Sir Alex Ferguson: Man Utd boss adapts to fresh challenges
Sir Bobby Charlton described Sir Alex Ferguson as the "greatest manager there's ever been". After 13 Premier League titles and 49 trophies, it's hard to argue with the other great knight of Old Trafford.
At the age of 71 it is inevitable that Ferguson's latest - and in many ways most impressive championship campaign - will prompt another round of questions about his long-term future at Manchester United.
But those who know him talk of his competitiveness and his relentless desire to carry on. One only has to look at his delight following Monday's victory over Aston Villa to see he gets the same buzz from winning now as he did when he landed his first Premier League title back in 1993.
In his insightful interview with the BBC's Gordon Burns in September 2011, Ferguson revealed what makes him tick when he talked about his players displaying the same characteristics as him.
"Obsessive, driven, don't like losing..." There in a nutshell is the Ferguson mantra.
The other ingredients, sources say, are his ability to know when and how to refresh his teams and, of course, his great longevity.
- The Premier League title was decided at Old Trafford for the fourth time in the history of the competition - more than at any other ground
- The Premier League title was previously won at Old Trafford in 1999, 2002 and 2009
- United have won the league with four games remaining
- United won the title with five games left in 2001
- United's biggest Premier League title-winning margin is 18 points (1999-2000)
"I've got time on my side always," he told Burns. "It's always a problem in modern management, guys are in position for a year and they get sacked. Well, no-one talks about sacking Alex Ferguson." While no-one at Old Trafford dare consider the moment he decides to go, the idea of it ever being enforced is completely unthinkable.
But there are other elements worth considering.
Look at how adaptable Sir Alex Ferguson has been over the years. During his time as manager, United have gone from being an English footballing institution to a global phenomenon. When he was winning his first titles the club were listed on the London stock market, the driving force behind football's economic boom of the 1990s.
Now they are a world famous sports brand, owned by a secretive American family with their shares traded in New York. Throughout all of that - and the difficult early years of the Glazers' debt-funded takeover - Ferguson has somehow ensured that the football side of the business remains sacrosanct, ring-fenced from the different business models.
In the summer there will be another change at the top when Ed Woodward takes over the day-to-day running of Old Trafford from outgoing chief executive David Gill. Gill's relationship with Ferguson was very close and it will be interesting to see how he gels with Woodward.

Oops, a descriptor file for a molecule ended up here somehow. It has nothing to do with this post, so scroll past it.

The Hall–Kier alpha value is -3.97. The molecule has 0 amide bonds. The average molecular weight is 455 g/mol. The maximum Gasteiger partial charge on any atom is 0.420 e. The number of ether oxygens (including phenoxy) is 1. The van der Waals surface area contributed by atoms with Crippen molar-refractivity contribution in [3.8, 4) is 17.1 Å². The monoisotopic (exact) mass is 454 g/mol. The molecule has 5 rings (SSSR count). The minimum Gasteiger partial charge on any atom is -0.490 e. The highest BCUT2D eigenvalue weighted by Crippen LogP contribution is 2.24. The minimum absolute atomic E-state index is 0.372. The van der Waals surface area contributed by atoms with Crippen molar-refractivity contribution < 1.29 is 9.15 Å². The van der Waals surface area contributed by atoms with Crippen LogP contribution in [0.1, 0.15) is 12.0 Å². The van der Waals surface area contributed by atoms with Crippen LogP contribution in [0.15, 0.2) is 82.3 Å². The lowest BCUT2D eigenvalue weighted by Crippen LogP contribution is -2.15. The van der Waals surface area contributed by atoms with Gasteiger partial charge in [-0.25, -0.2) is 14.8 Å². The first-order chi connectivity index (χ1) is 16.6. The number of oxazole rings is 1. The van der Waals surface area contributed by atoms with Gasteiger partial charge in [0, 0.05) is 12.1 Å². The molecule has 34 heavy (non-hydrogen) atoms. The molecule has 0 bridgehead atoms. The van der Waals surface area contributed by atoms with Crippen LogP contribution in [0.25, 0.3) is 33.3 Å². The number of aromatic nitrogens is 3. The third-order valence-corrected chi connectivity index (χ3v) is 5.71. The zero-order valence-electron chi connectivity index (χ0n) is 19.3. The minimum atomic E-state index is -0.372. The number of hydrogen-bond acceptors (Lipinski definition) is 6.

But whoever the chairman, chief executive or owner is, they have all learned very quickly that United are a far less valuable product without their record-breaking manager.
While his ability to deal with changes in the boardroom has been remarkable, sources at the club tell me his real gift is adapting to the huge changes in football. Ferguson started managing in an era when players and their agents were nowhere near as dominant as they are now.
Somehow he has kept up with the trends and the challenges and continued to motivate his multi-millionaire players - even when they earn several times the amount he does.
When City pipped United to the title last season it looked like a major shift in the balance of power. How short sighted that now seems.
In fact the introduction of Financial Fair Play regulations - both domestically and in Europe - could strengthen United's hand. The rules have been set up to restrict clubs like City and Chelsea from continuing to invest in expensive talent by running huge losses bankrolled by wealthy benefactors.
United might be heavily in debt, but they have a hugely successful commercial operation and the new TV deals, which start next season, will only make them more profitable.
That will be a crucial factor as Ferguson considers whether to use that advantage and strengthen his team in the summer.
Because for all of his talk of this being one of his greatest sides, this has not been a vintage team or a vintage Premier League campaign. One only has to look at English teams' performances in Europe to spot that the Premier League is in danger of falling behind Spain and Germany.
More success in Europe is widely believed to be the driving force behind Ferguson's desire to carry on after all these years.
Deep down he probably knows he needs to refresh and strengthen his team once again if he is to stand a chance of matching the record he covets most - Bob Paisley's record of three European Cups.
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